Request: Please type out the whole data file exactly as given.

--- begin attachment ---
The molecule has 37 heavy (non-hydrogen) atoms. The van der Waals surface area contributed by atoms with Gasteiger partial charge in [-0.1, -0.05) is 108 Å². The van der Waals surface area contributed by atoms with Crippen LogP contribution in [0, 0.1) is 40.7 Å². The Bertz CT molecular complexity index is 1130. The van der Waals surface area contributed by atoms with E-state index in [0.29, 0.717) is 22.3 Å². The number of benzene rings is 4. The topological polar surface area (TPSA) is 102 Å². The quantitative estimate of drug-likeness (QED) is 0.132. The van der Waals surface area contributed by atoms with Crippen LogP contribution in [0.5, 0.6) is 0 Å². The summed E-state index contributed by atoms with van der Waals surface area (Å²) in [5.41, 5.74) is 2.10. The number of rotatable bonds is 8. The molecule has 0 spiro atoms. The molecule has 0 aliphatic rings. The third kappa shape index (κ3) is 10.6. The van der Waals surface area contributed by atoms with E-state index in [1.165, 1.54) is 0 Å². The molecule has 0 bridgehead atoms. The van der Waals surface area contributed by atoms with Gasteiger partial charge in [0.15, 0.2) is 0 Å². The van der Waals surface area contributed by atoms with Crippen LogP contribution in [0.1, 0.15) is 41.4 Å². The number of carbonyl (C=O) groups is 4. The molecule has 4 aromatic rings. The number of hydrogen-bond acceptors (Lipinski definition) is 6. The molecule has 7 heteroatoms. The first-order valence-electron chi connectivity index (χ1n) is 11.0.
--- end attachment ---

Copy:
The molecule has 37 heavy (non-hydrogen) atoms. The van der Waals surface area contributed by atoms with Gasteiger partial charge in [-0.1, -0.05) is 108 Å². The van der Waals surface area contributed by atoms with Crippen LogP contribution in [0, 0.1) is 40.7 Å². The Bertz CT molecular complexity index is 1130. The van der Waals surface area contributed by atoms with E-state index in [0.29, 0.717) is 22.3 Å². The number of benzene rings is 4. The topological polar surface area (TPSA) is 102 Å². The quantitative estimate of drug-likeness (QED) is 0.132. The van der Waals surface area contributed by atoms with Crippen LogP contribution in [0.5, 0.6) is 0 Å². The summed E-state index contributed by atoms with van der Waals surface area (Å²) in [5.41, 5.74) is 2.10. The number of rotatable bonds is 8. The molecule has 0 spiro atoms. The molecule has 0 aliphatic rings. The third kappa shape index (κ3) is 10.6. The van der Waals surface area contributed by atoms with E-state index in [1.165, 1.54) is 0 Å². The molecule has 0 bridgehead atoms. The van der Waals surface area contributed by atoms with Gasteiger partial charge in [0.15, 0.2) is 0 Å². The van der Waals surface area contributed by atoms with Crippen LogP contribution in [0.1, 0.15) is 41.4 Å². The number of carbonyl (C=O) groups is 4. The molecule has 4 aromatic rings. The number of hydrogen-bond acceptors (Lipinski definition) is 6. The molecule has 7 heteroatoms. The first-order valence-electron chi connectivity index (χ1n) is 11.0.